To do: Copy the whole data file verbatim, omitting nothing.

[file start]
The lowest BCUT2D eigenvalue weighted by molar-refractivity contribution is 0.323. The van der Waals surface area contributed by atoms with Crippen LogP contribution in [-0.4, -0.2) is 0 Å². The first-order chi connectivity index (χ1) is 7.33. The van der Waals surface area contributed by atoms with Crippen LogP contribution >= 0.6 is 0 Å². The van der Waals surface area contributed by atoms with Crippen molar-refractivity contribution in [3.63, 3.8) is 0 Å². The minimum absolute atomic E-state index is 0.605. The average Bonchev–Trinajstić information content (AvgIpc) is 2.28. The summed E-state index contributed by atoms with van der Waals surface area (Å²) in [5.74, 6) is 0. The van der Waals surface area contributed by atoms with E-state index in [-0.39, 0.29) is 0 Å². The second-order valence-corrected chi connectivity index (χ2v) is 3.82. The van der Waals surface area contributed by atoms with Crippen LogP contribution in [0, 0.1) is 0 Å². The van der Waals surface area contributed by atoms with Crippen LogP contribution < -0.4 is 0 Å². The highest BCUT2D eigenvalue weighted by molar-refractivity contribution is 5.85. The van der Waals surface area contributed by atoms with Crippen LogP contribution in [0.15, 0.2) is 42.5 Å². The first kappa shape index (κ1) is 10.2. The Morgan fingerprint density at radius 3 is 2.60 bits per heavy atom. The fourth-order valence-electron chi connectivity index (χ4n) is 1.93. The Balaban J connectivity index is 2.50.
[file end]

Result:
The lowest BCUT2D eigenvalue weighted by molar-refractivity contribution is 0.323. The van der Waals surface area contributed by atoms with Crippen LogP contribution in [-0.4, -0.2) is 0 Å². The first-order chi connectivity index (χ1) is 7.33. The van der Waals surface area contributed by atoms with Crippen LogP contribution >= 0.6 is 0 Å². The van der Waals surface area contributed by atoms with Crippen molar-refractivity contribution in [3.63, 3.8) is 0 Å². The minimum absolute atomic E-state index is 0.605. The average Bonchev–Trinajstić information content (AvgIpc) is 2.28. The summed E-state index contributed by atoms with van der Waals surface area (Å²) in [5.74, 6) is 0. The van der Waals surface area contributed by atoms with E-state index in [-0.39, 0.29) is 0 Å². The second-order valence-corrected chi connectivity index (χ2v) is 3.82. The van der Waals surface area contributed by atoms with Crippen LogP contribution in [0, 0.1) is 0 Å². The van der Waals surface area contributed by atoms with Crippen LogP contribution < -0.4 is 0 Å². The highest BCUT2D eigenvalue weighted by molar-refractivity contribution is 5.85. The van der Waals surface area contributed by atoms with Crippen LogP contribution in [0.15, 0.2) is 42.5 Å². The first kappa shape index (κ1) is 10.2. The Morgan fingerprint density at radius 3 is 2.60 bits per heavy atom. The fourth-order valence-electron chi connectivity index (χ4n) is 1.93. The Balaban J connectivity index is 2.50.